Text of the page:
Four Local Landscapers Tell Us Their Favorite Flora
What plants do the pros choose when creating stunning Valley landscapes? We asked the experts to weigh in on some of their favorite desert-friendly flora.
By John Roark
GREG TRUTZA, Landscape architect
For me, Texas olive is a perfect substitute for white oleander. This dependable performer works well as an accent plant on its own or massed in the background against a wall or fence. After a decade of growth it becomes a small tree, approximately 20 feet in height. Butterflies are drawn to the abundance of bright white, yellow-throated tubular blossoms that can brighten up any day. Because this plant flowers from spring through fall, avoid placing it near water features or pools.
DOMINIC GETTINGS, Landscape designer
Also known as the Dr. Seuss Tree, the Hercules aloe has beautiful symmetry and is sure to draw attention and curiosity wherever it thrives. Its overall appearance and performance put it at the top of my list. This low-maintenance plant is an awesome standalone statement piece where a strong vertical element is needed, and it also works well when grouped in odd numbers throughout cactus gardens. The last thing you want is for this drought-tolerant plant to be sitting in water. Be careful not to place it where the soil contains a rock vein or caliche, which prevent drainage.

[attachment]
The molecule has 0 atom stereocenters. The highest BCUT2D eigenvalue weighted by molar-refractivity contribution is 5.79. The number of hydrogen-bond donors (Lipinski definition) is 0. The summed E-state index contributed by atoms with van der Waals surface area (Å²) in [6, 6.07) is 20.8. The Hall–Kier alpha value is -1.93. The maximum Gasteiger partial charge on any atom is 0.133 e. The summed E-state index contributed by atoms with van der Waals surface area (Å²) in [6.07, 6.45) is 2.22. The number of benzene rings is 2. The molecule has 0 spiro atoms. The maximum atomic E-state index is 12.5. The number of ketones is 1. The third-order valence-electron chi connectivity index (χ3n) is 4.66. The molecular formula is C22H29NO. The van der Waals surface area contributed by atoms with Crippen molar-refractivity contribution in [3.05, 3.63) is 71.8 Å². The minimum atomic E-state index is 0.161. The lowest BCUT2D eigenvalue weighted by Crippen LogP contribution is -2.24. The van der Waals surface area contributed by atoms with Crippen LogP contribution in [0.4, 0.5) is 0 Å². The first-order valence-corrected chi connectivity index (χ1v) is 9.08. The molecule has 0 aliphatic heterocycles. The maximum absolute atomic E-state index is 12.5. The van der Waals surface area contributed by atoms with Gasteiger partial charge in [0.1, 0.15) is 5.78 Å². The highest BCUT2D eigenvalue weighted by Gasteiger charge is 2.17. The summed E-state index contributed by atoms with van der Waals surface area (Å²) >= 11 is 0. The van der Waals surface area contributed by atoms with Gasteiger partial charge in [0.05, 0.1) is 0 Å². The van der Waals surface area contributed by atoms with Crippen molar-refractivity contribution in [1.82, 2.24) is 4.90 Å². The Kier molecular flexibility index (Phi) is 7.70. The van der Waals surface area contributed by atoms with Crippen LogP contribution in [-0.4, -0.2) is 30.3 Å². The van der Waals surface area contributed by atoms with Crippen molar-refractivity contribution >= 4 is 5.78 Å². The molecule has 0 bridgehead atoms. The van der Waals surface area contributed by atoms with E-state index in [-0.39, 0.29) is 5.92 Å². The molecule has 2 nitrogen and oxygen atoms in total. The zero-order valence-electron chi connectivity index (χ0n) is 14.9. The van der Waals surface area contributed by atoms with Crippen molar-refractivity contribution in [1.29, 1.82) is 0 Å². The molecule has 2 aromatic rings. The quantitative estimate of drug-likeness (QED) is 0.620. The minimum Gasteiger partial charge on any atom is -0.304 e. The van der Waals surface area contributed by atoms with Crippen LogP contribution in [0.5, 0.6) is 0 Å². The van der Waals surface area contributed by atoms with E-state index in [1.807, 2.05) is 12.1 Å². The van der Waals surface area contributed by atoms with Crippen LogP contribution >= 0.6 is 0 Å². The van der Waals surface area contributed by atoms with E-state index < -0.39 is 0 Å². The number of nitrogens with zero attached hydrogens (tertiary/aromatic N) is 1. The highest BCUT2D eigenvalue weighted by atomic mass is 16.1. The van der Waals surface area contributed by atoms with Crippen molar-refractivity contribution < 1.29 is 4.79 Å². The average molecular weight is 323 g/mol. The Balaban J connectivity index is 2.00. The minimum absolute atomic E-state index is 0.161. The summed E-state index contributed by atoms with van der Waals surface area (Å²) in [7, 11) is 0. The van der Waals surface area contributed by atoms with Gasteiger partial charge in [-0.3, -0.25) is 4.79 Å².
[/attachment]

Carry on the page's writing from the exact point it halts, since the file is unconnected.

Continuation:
MARY ESTES, Landscape architect
The Brakelights red yucca is one tough plant that will do well almost anywhere you put it. While the red yucca, with its coral-colored flowers, is very common in the Valley, Brakelights is a bit more compact, and its vivid crimson flowers could stop traffic. I love to use this in mass plantings where I want to keep the vegetation shorter, such as in front of taller flora, lining a driveway or on a street corner. The leaves are deep green blades, so when not in bloom from early fall through early summer, it still provides dramatic color and shape that contrasts well with desert plants in the gray/green color palette, such as agaves.
SUSANNA DAVIS, Landscape designer
Madagascar palms are a favorite of mine to use as tall focal points in a grouping of pots, with more colorful plants placed in neighboring containers. They have beautiful green foliage that gives them a tropical aesthetic, but they also have a desert vibe because of their thorny trunks. This plant has a medium growth rate. If they’re potted in partial shade on a patio, I typically buy the size that I want them to be rather than wait years for them to reach their ideal height. Several palms can also be grouped together within a single container for additional interest.